Why the Right Evidence, In the Right Way, At the Right Time is Essential for Success In Litigation
A golden rule in litigation is: never make an allegation unless you can prove it. However simple this concept may appear to be, applying it in real cases is often a complex exercise. Getting it wrong can have disastrous consequences. There are many cases where litigants have failed to prove allegations which they were quite confident would be proven, or appeared obvious.
Proving an alleged fact means different things in different circumstances depending on what evidence is allowed to be used to prove that fact, what standard of proof applies and whose job it is to prove a particular fact. These are all technical legal issues. However, whether, how and when you should use certain evidence are as much strategic decisions as they are legal.
In criminal cases, the prosecutor alone carries the burden of proof of all facts required to prove the charge. It is different in civil cases, where individuals and corporations seek to enforce their private rights and interests. In these cases, proving a cause of action or a ground of defence requires that a party show simply what is more probable than not (called the “balance of probabilities”). Where there is a claim and a defence each party has a burden of proof. The general rule is that the person who asserts a fact must prove it. This rule has exceptions, though. For example, in some cases, certain facts are presumed to be true unless they are disproven or, in rarer cases, are considered so obvious that they need not be proven at all.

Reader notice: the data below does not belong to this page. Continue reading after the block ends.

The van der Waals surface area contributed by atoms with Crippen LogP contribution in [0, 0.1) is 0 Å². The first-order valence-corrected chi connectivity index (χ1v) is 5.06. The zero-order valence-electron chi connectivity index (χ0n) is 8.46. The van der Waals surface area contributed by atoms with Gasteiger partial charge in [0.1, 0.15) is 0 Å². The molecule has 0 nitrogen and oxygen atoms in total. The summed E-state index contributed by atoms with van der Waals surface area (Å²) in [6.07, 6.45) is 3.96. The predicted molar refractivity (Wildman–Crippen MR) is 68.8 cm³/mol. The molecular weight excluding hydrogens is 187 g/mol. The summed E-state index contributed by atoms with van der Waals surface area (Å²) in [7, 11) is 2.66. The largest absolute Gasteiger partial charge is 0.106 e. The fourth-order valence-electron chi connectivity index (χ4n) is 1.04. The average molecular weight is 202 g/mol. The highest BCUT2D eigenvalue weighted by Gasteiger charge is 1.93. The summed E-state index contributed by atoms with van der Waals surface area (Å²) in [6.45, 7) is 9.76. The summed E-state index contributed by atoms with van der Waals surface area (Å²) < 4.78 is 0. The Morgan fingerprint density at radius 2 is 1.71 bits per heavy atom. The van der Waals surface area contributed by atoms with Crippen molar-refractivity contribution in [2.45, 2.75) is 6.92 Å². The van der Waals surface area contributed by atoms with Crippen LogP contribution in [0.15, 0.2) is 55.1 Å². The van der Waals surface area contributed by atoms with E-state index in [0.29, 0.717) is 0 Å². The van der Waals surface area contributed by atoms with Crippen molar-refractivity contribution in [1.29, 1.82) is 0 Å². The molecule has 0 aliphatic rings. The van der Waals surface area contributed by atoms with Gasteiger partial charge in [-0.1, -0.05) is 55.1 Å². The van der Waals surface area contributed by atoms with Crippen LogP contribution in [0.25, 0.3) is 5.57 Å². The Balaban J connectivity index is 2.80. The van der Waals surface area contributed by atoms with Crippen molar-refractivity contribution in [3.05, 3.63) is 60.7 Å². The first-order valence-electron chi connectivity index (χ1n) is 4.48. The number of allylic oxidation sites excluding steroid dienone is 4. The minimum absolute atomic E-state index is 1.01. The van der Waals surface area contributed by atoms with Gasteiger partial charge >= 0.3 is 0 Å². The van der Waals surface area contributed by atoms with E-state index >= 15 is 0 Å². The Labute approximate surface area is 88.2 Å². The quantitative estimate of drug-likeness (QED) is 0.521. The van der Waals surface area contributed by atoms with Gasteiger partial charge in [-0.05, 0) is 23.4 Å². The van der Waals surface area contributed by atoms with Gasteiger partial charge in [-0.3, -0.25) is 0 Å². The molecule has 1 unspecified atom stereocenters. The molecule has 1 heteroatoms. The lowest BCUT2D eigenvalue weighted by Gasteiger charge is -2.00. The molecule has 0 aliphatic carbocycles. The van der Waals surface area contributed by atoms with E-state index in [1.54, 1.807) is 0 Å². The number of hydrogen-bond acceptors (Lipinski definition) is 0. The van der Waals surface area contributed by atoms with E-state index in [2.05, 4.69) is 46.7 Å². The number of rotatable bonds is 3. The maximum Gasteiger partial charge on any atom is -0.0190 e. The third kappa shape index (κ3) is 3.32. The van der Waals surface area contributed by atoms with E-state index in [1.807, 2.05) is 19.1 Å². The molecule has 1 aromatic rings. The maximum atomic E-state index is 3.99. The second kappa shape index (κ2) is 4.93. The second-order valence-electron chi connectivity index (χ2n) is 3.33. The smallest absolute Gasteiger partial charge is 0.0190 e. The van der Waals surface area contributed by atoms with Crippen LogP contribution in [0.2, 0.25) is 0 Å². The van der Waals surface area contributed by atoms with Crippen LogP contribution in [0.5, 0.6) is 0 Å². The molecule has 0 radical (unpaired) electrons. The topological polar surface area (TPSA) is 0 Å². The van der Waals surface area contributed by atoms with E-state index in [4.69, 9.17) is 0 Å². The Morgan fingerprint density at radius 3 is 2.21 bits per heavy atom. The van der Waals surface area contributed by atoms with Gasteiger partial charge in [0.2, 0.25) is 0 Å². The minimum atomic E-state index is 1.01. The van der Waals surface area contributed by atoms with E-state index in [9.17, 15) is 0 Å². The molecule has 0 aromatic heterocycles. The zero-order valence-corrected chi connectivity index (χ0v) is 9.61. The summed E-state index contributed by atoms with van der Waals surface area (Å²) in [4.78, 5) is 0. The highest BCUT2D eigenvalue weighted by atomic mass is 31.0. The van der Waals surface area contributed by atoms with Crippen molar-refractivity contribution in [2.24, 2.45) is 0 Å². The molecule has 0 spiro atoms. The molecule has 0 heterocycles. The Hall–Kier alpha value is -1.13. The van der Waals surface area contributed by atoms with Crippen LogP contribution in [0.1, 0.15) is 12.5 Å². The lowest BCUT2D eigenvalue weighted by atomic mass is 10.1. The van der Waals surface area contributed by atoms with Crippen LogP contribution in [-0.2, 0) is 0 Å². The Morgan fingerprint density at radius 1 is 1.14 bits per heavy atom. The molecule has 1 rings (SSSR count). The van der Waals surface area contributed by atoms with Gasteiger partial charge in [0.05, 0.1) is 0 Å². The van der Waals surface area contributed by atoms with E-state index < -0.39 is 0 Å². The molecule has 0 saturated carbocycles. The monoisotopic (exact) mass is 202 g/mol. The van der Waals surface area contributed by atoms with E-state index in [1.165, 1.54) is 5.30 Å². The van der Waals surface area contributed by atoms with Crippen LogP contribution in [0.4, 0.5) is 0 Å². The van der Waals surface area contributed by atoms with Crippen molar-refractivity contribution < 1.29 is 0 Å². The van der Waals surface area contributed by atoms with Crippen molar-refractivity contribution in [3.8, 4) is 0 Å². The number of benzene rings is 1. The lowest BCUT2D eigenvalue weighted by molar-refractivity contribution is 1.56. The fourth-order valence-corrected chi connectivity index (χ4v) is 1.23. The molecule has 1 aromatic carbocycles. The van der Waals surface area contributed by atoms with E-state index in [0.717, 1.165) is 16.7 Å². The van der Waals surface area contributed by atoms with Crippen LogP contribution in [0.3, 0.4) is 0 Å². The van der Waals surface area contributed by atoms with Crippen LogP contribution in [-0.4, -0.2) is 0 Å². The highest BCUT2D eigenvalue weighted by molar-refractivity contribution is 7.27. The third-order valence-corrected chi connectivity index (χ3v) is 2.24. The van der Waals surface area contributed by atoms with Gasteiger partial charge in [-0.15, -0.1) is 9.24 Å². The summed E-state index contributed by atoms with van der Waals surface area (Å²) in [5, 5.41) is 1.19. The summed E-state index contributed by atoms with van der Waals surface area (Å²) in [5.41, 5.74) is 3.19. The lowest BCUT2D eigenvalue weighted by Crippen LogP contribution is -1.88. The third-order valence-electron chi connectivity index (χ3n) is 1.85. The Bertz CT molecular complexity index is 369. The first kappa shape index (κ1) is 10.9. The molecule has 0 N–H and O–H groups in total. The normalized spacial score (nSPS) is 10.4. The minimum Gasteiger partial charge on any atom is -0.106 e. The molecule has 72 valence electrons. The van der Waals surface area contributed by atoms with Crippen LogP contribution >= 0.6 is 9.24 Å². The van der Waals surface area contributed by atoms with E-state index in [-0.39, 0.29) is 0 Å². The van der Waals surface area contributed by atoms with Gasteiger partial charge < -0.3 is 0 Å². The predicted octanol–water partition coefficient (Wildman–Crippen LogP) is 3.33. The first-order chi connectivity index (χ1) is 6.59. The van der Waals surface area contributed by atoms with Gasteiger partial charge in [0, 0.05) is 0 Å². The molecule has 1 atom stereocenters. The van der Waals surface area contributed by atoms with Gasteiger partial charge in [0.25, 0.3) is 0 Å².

The most common standard of proof in civil and commercial cases is proof to a balance of probabilities. This means proving that an alleged fact is more likely than not to be true. However, in certain cases, the law may require a party to lead enough evidence to:
(a) establish a merely arguable case or “triable issue”;
(b) prove a fact to the reasonable satisfaction of a decision-maker; or
(c) prove a fact to a degree of certainty that is proportionate to the seriousness of the consequences if that fact were proven.
The following example illustrates what can happen if a litigant does not properly deal with evidence at the right time.
Jim (not his real name) bought a pub from an owner/operator and leased it back to the seller who agreed to keep operating the pub until Jim could find new tenants. He later found new tenants and leased the pub to them. For the first few years, they operated the pub successfully, made good money, and paid their rent on time.
All that changed when the pub started to fall apart. The tenants investigated and discovered that the cause was termite damage to the timber structures. When the tenants reported this to Jim, Jim blamed the tenants for failing to ensure proper pest control, which was their responsibility under the lease. The tenants denied they had neglected to control pests, demanded that Jim pay for the repairs and restore the pub to its former condition, Jim refused, the tenants refused to pay rent and the relationship irretrievably broke down.
Predictably, Jim sued for unpaid rent and the tenants counterclaimed for failure to effect structural repairs under the lease. Throughout the court case, Jim demanded to see evidence that the tenants had arranged pest inspections and treatments. The tenants insisted they had such evidence but failed to produce it. Jim assumed the evidence did not exist and took the case to trial on that basis.